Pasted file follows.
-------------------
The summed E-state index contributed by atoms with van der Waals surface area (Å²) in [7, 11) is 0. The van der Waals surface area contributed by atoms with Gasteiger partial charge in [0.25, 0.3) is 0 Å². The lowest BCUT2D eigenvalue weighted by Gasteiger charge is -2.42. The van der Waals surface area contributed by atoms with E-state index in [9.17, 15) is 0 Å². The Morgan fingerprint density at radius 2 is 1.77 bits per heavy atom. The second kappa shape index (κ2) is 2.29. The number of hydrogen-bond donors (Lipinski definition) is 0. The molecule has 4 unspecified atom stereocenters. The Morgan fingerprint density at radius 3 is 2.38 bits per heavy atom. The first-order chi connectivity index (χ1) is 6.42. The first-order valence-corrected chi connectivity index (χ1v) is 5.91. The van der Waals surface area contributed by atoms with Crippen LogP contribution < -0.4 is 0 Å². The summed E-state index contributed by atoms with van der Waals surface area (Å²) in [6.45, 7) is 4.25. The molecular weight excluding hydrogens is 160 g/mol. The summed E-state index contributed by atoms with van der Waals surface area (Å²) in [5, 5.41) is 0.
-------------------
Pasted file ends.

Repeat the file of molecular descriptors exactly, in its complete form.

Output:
The summed E-state index contributed by atoms with van der Waals surface area (Å²) in [7, 11) is 0. The van der Waals surface area contributed by atoms with Gasteiger partial charge in [0.25, 0.3) is 0 Å². The lowest BCUT2D eigenvalue weighted by Gasteiger charge is -2.42. The van der Waals surface area contributed by atoms with E-state index in [9.17, 15) is 0 Å². The Morgan fingerprint density at radius 2 is 1.77 bits per heavy atom. The second kappa shape index (κ2) is 2.29. The number of hydrogen-bond donors (Lipinski definition) is 0. The molecule has 4 unspecified atom stereocenters. The Morgan fingerprint density at radius 3 is 2.38 bits per heavy atom. The first-order chi connectivity index (χ1) is 6.42. The first-order valence-corrected chi connectivity index (χ1v) is 5.91. The van der Waals surface area contributed by atoms with Crippen LogP contribution < -0.4 is 0 Å². The summed E-state index contributed by atoms with van der Waals surface area (Å²) in [6.45, 7) is 4.25. The molecular weight excluding hydrogens is 160 g/mol. The summed E-state index contributed by atoms with van der Waals surface area (Å²) in [5, 5.41) is 0.